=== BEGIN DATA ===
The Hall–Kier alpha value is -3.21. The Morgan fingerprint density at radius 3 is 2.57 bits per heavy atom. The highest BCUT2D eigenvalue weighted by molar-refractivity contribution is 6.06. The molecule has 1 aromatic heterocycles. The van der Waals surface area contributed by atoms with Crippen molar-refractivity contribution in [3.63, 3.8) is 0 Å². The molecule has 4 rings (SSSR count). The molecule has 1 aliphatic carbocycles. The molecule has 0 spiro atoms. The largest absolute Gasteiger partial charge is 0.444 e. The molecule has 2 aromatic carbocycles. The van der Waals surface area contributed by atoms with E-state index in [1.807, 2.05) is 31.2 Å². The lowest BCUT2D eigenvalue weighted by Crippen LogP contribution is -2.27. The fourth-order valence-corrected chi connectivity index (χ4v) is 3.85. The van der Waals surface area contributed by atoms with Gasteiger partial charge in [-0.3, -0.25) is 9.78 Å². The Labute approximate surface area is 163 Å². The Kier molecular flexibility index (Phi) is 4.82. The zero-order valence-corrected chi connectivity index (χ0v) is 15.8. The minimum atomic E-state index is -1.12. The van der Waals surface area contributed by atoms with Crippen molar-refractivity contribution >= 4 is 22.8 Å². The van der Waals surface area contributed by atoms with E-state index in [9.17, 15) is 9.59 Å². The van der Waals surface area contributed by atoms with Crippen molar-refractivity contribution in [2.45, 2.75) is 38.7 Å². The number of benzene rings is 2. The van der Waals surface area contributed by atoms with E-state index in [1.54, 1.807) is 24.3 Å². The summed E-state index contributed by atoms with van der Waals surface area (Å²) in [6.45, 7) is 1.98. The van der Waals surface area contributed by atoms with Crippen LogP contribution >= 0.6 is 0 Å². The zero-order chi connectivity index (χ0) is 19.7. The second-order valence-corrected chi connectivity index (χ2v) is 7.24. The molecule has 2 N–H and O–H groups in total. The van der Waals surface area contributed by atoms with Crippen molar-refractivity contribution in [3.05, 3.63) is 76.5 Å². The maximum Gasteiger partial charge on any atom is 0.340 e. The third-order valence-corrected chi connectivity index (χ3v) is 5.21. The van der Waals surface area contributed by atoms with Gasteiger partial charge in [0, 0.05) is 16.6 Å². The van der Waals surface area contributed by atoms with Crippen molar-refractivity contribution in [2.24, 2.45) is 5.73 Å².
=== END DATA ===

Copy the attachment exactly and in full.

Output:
The Hall–Kier alpha value is -3.21. The Morgan fingerprint density at radius 3 is 2.57 bits per heavy atom. The highest BCUT2D eigenvalue weighted by molar-refractivity contribution is 6.06. The molecule has 1 aromatic heterocycles. The van der Waals surface area contributed by atoms with Crippen molar-refractivity contribution in [3.63, 3.8) is 0 Å². The molecule has 4 rings (SSSR count). The molecule has 1 aliphatic carbocycles. The molecule has 0 spiro atoms. The largest absolute Gasteiger partial charge is 0.444 e. The molecule has 2 aromatic carbocycles. The van der Waals surface area contributed by atoms with E-state index in [1.807, 2.05) is 31.2 Å². The lowest BCUT2D eigenvalue weighted by Crippen LogP contribution is -2.27. The fourth-order valence-corrected chi connectivity index (χ4v) is 3.85. The van der Waals surface area contributed by atoms with Gasteiger partial charge in [-0.3, -0.25) is 9.78 Å². The Labute approximate surface area is 163 Å². The Kier molecular flexibility index (Phi) is 4.82. The zero-order valence-corrected chi connectivity index (χ0v) is 15.8. The minimum atomic E-state index is -1.12. The van der Waals surface area contributed by atoms with Crippen molar-refractivity contribution >= 4 is 22.8 Å². The van der Waals surface area contributed by atoms with E-state index in [9.17, 15) is 9.59 Å². The van der Waals surface area contributed by atoms with Crippen molar-refractivity contribution in [2.45, 2.75) is 38.7 Å². The number of benzene rings is 2. The van der Waals surface area contributed by atoms with E-state index in [1.54, 1.807) is 24.3 Å². The summed E-state index contributed by atoms with van der Waals surface area (Å²) in [6.45, 7) is 1.98. The van der Waals surface area contributed by atoms with Crippen LogP contribution >= 0.6 is 0 Å². The zero-order chi connectivity index (χ0) is 19.7. The second-order valence-corrected chi connectivity index (χ2v) is 7.24. The molecule has 2 N–H and O–H groups in total. The van der Waals surface area contributed by atoms with Crippen molar-refractivity contribution in [3.05, 3.63) is 76.5 Å². The maximum Gasteiger partial charge on any atom is 0.340 e. The third-order valence-corrected chi connectivity index (χ3v) is 5.21. The van der Waals surface area contributed by atoms with Gasteiger partial charge in [0, 0.05) is 16.6 Å². The van der Waals surface area contributed by atoms with Crippen molar-refractivity contribution in [2.24, 2.45) is 5.73 Å².